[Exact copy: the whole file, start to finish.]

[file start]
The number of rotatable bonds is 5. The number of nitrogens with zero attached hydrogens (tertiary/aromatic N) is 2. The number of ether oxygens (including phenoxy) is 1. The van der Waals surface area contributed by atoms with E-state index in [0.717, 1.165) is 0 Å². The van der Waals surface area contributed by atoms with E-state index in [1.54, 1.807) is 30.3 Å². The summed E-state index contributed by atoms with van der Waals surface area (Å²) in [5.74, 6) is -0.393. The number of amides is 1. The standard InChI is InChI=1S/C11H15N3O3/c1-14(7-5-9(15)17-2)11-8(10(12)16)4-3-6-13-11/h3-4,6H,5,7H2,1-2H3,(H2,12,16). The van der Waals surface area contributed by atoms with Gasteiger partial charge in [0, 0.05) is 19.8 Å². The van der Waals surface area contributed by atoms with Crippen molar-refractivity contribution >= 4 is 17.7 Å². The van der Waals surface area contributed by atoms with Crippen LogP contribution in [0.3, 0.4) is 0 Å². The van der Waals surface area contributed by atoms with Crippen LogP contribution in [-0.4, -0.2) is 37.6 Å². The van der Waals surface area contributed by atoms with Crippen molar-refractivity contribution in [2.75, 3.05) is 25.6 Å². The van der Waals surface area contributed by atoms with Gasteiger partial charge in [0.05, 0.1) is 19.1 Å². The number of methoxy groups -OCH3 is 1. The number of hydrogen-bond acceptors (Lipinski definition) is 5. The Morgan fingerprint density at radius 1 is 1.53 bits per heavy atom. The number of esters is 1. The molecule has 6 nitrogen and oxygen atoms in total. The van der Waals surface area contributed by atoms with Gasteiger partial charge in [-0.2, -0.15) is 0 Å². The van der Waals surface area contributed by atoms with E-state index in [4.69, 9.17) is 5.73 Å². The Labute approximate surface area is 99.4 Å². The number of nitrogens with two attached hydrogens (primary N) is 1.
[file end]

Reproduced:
The number of rotatable bonds is 5. The number of nitrogens with zero attached hydrogens (tertiary/aromatic N) is 2. The number of ether oxygens (including phenoxy) is 1. The van der Waals surface area contributed by atoms with E-state index in [0.717, 1.165) is 0 Å². The van der Waals surface area contributed by atoms with E-state index in [1.54, 1.807) is 30.3 Å². The summed E-state index contributed by atoms with van der Waals surface area (Å²) in [5.74, 6) is -0.393. The number of amides is 1. The standard InChI is InChI=1S/C11H15N3O3/c1-14(7-5-9(15)17-2)11-8(10(12)16)4-3-6-13-11/h3-4,6H,5,7H2,1-2H3,(H2,12,16). The van der Waals surface area contributed by atoms with Gasteiger partial charge in [0, 0.05) is 19.8 Å². The van der Waals surface area contributed by atoms with Crippen molar-refractivity contribution >= 4 is 17.7 Å². The van der Waals surface area contributed by atoms with Crippen LogP contribution in [0.3, 0.4) is 0 Å². The van der Waals surface area contributed by atoms with Crippen LogP contribution in [-0.4, -0.2) is 37.6 Å². The van der Waals surface area contributed by atoms with Crippen molar-refractivity contribution in [2.75, 3.05) is 25.6 Å². The van der Waals surface area contributed by atoms with Gasteiger partial charge in [0.05, 0.1) is 19.1 Å². The number of methoxy groups -OCH3 is 1. The number of hydrogen-bond acceptors (Lipinski definition) is 5. The Morgan fingerprint density at radius 1 is 1.53 bits per heavy atom. The number of esters is 1. The molecule has 6 nitrogen and oxygen atoms in total. The van der Waals surface area contributed by atoms with Gasteiger partial charge in [-0.2, -0.15) is 0 Å². The van der Waals surface area contributed by atoms with E-state index in [4.69, 9.17) is 5.73 Å². The Labute approximate surface area is 99.4 Å². The number of nitrogens with two attached hydrogens (primary N) is 1.